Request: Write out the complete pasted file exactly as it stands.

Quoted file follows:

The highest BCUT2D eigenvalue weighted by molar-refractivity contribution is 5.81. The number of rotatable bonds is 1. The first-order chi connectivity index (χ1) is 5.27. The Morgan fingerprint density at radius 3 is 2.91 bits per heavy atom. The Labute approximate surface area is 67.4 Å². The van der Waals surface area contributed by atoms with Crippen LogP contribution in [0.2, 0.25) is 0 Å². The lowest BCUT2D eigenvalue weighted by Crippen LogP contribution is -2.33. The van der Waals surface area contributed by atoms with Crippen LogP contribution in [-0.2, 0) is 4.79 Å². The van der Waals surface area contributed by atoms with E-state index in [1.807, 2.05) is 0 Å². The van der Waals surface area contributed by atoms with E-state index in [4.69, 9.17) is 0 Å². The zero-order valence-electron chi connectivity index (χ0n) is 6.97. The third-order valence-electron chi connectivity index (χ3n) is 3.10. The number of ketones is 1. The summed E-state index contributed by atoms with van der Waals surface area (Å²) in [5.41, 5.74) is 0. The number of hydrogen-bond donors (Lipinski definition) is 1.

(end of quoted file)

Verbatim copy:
The highest BCUT2D eigenvalue weighted by molar-refractivity contribution is 5.81. The number of rotatable bonds is 1. The first-order chi connectivity index (χ1) is 5.27. The Morgan fingerprint density at radius 3 is 2.91 bits per heavy atom. The Labute approximate surface area is 67.4 Å². The van der Waals surface area contributed by atoms with Crippen LogP contribution in [0.2, 0.25) is 0 Å². The lowest BCUT2D eigenvalue weighted by Crippen LogP contribution is -2.33. The van der Waals surface area contributed by atoms with Crippen LogP contribution in [-0.2, 0) is 4.79 Å². The van der Waals surface area contributed by atoms with E-state index in [1.807, 2.05) is 0 Å². The van der Waals surface area contributed by atoms with E-state index in [4.69, 9.17) is 0 Å². The zero-order valence-electron chi connectivity index (χ0n) is 6.97. The third-order valence-electron chi connectivity index (χ3n) is 3.10. The number of ketones is 1. The summed E-state index contributed by atoms with van der Waals surface area (Å²) in [5.41, 5.74) is 0. The number of hydrogen-bond donors (Lipinski definition) is 1.